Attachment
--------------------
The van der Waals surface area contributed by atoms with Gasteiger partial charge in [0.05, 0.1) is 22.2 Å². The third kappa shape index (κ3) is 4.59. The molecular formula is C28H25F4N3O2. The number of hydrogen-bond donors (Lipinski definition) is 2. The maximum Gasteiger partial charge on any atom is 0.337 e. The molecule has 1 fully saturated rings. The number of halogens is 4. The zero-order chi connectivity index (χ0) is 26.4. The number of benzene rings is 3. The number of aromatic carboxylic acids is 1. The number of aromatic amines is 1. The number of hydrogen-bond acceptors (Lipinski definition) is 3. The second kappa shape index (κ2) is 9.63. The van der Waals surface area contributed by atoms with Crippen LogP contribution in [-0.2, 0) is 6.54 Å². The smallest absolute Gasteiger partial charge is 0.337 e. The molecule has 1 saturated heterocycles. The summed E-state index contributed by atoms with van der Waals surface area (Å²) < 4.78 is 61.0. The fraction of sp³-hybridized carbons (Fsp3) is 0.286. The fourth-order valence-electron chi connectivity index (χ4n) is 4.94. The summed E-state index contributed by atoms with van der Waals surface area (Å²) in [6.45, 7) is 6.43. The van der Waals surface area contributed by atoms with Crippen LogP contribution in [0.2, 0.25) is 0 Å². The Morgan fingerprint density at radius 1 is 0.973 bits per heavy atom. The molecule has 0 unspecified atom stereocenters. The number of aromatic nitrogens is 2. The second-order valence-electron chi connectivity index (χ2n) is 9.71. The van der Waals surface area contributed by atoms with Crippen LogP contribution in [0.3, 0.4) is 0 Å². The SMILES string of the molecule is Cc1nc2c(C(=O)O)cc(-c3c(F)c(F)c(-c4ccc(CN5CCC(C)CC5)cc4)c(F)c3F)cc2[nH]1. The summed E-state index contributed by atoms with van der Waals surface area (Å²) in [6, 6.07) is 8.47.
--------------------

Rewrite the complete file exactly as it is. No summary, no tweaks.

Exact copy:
The van der Waals surface area contributed by atoms with Gasteiger partial charge in [0.05, 0.1) is 22.2 Å². The third kappa shape index (κ3) is 4.59. The molecular formula is C28H25F4N3O2. The number of hydrogen-bond donors (Lipinski definition) is 2. The maximum Gasteiger partial charge on any atom is 0.337 e. The molecule has 1 fully saturated rings. The number of halogens is 4. The zero-order chi connectivity index (χ0) is 26.4. The number of benzene rings is 3. The number of aromatic carboxylic acids is 1. The number of aromatic amines is 1. The number of hydrogen-bond acceptors (Lipinski definition) is 3. The second kappa shape index (κ2) is 9.63. The van der Waals surface area contributed by atoms with Crippen LogP contribution in [-0.2, 0) is 6.54 Å². The smallest absolute Gasteiger partial charge is 0.337 e. The molecule has 1 saturated heterocycles. The summed E-state index contributed by atoms with van der Waals surface area (Å²) < 4.78 is 61.0. The fraction of sp³-hybridized carbons (Fsp3) is 0.286. The fourth-order valence-electron chi connectivity index (χ4n) is 4.94. The summed E-state index contributed by atoms with van der Waals surface area (Å²) in [6.45, 7) is 6.43. The van der Waals surface area contributed by atoms with Crippen LogP contribution in [0.2, 0.25) is 0 Å². The Morgan fingerprint density at radius 1 is 0.973 bits per heavy atom. The molecule has 0 unspecified atom stereocenters. The number of aromatic nitrogens is 2. The second-order valence-electron chi connectivity index (χ2n) is 9.71. The van der Waals surface area contributed by atoms with Crippen LogP contribution in [0.3, 0.4) is 0 Å². The SMILES string of the molecule is Cc1nc2c(C(=O)O)cc(-c3c(F)c(F)c(-c4ccc(CN5CCC(C)CC5)cc4)c(F)c3F)cc2[nH]1. The summed E-state index contributed by atoms with van der Waals surface area (Å²) in [6, 6.07) is 8.47.